We recognize that the decision to pursue graduate study requires a significant commitment of time, energy and resources. Below is a brief summary of Princeton’s funding policy for its graduate students. In addition, the webpages in this section provide additional information for graduate students on tuition and costs and funding sources, including fellowships, assistantships, external funding, travel grants, loans and assistance, and Federal Work Study.
Princeton guarantees funding for its regularly enrolled, degree-seeking Ph.D. candidates for all years of regular program enrollment, contingent upon satisfactory academic performance. The defined Ph.D. program length is generally five years, with a few exceptions of four year programs.
Over a Ph.D. student’s years of regular enrollment, this funding may come from a variety of sources, which in combination provide a minimum level of annual support that includes full tuition and fees support and a base stipend amount. This base stipend is intended to support the estimated living expenses of a single graduate student during each year of regular enrollment.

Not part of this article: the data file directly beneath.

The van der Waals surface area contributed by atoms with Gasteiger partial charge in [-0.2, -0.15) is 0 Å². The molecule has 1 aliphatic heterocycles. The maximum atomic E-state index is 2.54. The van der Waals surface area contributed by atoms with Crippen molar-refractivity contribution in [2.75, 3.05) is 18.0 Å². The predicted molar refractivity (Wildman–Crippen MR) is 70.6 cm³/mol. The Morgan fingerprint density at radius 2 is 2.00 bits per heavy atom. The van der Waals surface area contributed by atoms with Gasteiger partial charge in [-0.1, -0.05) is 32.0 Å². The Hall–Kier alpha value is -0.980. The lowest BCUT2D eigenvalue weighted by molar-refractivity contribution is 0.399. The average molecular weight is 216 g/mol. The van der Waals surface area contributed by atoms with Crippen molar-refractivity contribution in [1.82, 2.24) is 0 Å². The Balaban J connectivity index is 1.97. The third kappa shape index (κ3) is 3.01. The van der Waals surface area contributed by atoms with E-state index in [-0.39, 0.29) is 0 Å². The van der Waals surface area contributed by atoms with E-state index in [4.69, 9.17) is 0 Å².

Students who need to use the educational resources outside of Princeton University and will not be in residence may apply for in absentia status. Students who are granted in absentia status pay a marginal cost tuition rate that includes the mandatory student health plan fee. Please refer to Funding for In Absentia Students for more information.
After their regular enrollment period ends, Ph.D. students who have not completed their degree have the opportunity to be enrolled for up to two additional years in Dissertation Completion Enrollment (DCE) status, paying a marginal cost tuition rate. Because their funding is not guaranteed, DCE students are encouraged to work with their departments to obtain a research or partial teaching appointment or to seek out and apply for external funding. Please refer to Funding for DCE Students for more information.
The funding for master’s candidates varies by department. In general, the Graduate School does not provide central funding for master’s candidates; however, master’s students are eligible for assistantships in research and instruction.
How to Apply
In order to apply for Princeton University scholarships for international students, they must use the Common Application, an online application that is accepted in more than 700 colleges in America. For application procedures, visit International Undergraduate Admissions.
The application opens in August. If the application has not opened yet, there are still a lot of things that you can prepare for. You need to prepare for the SAT or ACT, essays, getting recommendation letters, etc. So, prepare these things in advance!
The application opens in September. Even though the application has not already started, you can still prepare your application. There are many things that you need to prepare including GRE, finalizing CV/resume, getting recommendation letters, etc.